Happy April Fool's Day!  May you become a fool for Christ!

Saturday, March 22, 2014

#depressionlies

I recently discovered this hashtag on Twitter: #depressionlies

That. Is. The. Truth.

Depression is a dark, ugly insidious creature that lives inside some of us. Well, maybe inside most of us at one point or another. But for some of us, depression has a permanent residence somewhere deep inside our psyche. We may need medication for it. We may need counseling. Sometimes, we may just need a scream-fest, an exercise-fest, a chocolate-fest, or in some cases, a good old-fashioned sex-fest.  (Sorry if you border on the prudish and I offended you with that comment. However, I do only recommend this approach with your husband or wife.)

The hardest part about depression is the feeling of being completely alone. This is where the lie comes in:  that voice inside our heads that tells us we're freaks, that “normal” people can deal with their problems, that we are the only ones who have these feelings and that it's best to not share any of our innermost turmoil with anyone else because they will immediately distance themselves from us because we are, I remind you, freaks.

The second hardest part about depression is encountering people who just don't understand it. The people who will tell us to pull ourselves up by our bootstraps. The ones who say, “Look at the bright side” or “Count your blessings” or “Things could be worse.” These are the people we want to punch in the face because they are, pardon my French, complete morons.

Depression is a real, medical, chemical condition. It is not just “the blues” which we all encounter from time to time. It attacks us when we least expect it, and it will often abuse us as the delicate balances of life are often thrown off; things like sleep, blood sugar, medications, exercise, sunlight, and yes, sometimes, circumstances.

I am almost constantly aware of my blessings: An amazingly patient and understanding husband, pretty cool kids who also happen to brilliant, creative and funny, extraordinary friends who help me in physical, practical, emotional and spiritual ways. Those blessings are only the tip of the iceberg.   However, I can be keenly aware of my blessings and still fall into depression when the chemicals in my brain get thrown off.

Sometimes, it only takes a few good nights' sleep to shake off a depressive episode. Sometimes it takes much longer.

One of my favorite songs ever is Demons by Imagine Dragons. If I could have played this song before my husband and I were married, I would have used it as a warning to him: “Don't get too close, it's dark inside.” But I'm blessed that he married me and has been an absolute rock in spite of the violent turbulence that sometimes shakes our life as a result of my depression.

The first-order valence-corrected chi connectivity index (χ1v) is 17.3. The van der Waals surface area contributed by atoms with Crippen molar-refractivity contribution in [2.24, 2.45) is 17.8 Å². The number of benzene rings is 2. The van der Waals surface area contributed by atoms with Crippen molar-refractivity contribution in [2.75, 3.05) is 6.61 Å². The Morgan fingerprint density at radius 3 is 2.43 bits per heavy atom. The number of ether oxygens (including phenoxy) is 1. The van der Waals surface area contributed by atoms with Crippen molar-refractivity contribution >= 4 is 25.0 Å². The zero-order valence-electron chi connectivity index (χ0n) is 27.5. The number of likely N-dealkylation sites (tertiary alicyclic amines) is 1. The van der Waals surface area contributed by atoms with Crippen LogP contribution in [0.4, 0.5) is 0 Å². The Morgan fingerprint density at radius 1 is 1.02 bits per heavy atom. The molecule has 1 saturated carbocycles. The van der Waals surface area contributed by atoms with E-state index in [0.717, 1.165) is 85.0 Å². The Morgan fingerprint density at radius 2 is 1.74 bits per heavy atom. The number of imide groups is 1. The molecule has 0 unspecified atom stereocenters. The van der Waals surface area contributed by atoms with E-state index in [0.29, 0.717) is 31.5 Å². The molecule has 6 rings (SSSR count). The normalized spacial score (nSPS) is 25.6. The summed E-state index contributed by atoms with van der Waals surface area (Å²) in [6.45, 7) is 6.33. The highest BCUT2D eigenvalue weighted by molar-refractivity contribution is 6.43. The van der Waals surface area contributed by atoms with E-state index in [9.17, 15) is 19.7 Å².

If you suffer from depression, please remember #depression lies. And you are NOT alone.

Friday, March 14, 2014

Gotta Have pi

I work part-time at a school. Therefore I am surrounded by nerdy math teachers and science geeks, all of whom spent the week reminding the rest of the staff that today is pi day. You know – March 14, or the number 3.14, which is the ratio of a circle's circumference to its diameter. (Why is this important? I don't know.) My children also reminded me, more than once, that today is pi day. That's because they are nerds, too.

However the idea got planted, I couldn't get it out of my brain that I needed to eat some pie. It doesn't take much to convince me to eat pie. Pie is my favorite dessert in the entire universe. The crust is the best part. If you put me on a deserted island and gave me lifetime supply of pie crust and water coffee, I would definitely survive.

My other mission today was to acquire some much needed groceries for the family. They can be so demanding, this brood of mine. They insist on having some “new” food in the house every week or so. “Good food,” they say.  By this they mean food that has the maximum amount of high fructose corn syrup and hydrogenated fat, and the minimal amount of fiber or nutrients. They also regularly request food that food that hasn't expired. (I'm a bargain shopper, what can I say?) There is just no pleasing them.

That being said, I knew I could easily combine the day's two missions into one: get food and get pie. Well, pie is food, but you know what I mean. I'm happy to give in to my children's sweet tooth once in a while, especially if it involves pie.

First, I went to Horrocks. I love Horrocks, and I normally wouldn't pick on one of my favorite stores, but today they had a total of three pies. Apparently they didn't get the memo that today is pi day. None of the available flavors promised to satisfy my family.

Next, I went to Aldi, which has a little bit of everything. Except pie.

On the way home, I stopped at Quality Dairy, home of donuts, muffins, scones, coffee cake, and a wide variety of other addictive, yet legal, sugary baked goods (and, oh yeah, dairy products; hence the name Quality Dairy). But guess what? No pie.

The helpful QD staff suggested that I try Roma Bakery just down the street. Nope, no pie.

I came home and unloaded the groceries. I was tired. I took a nap. But I still wanted some damn pie!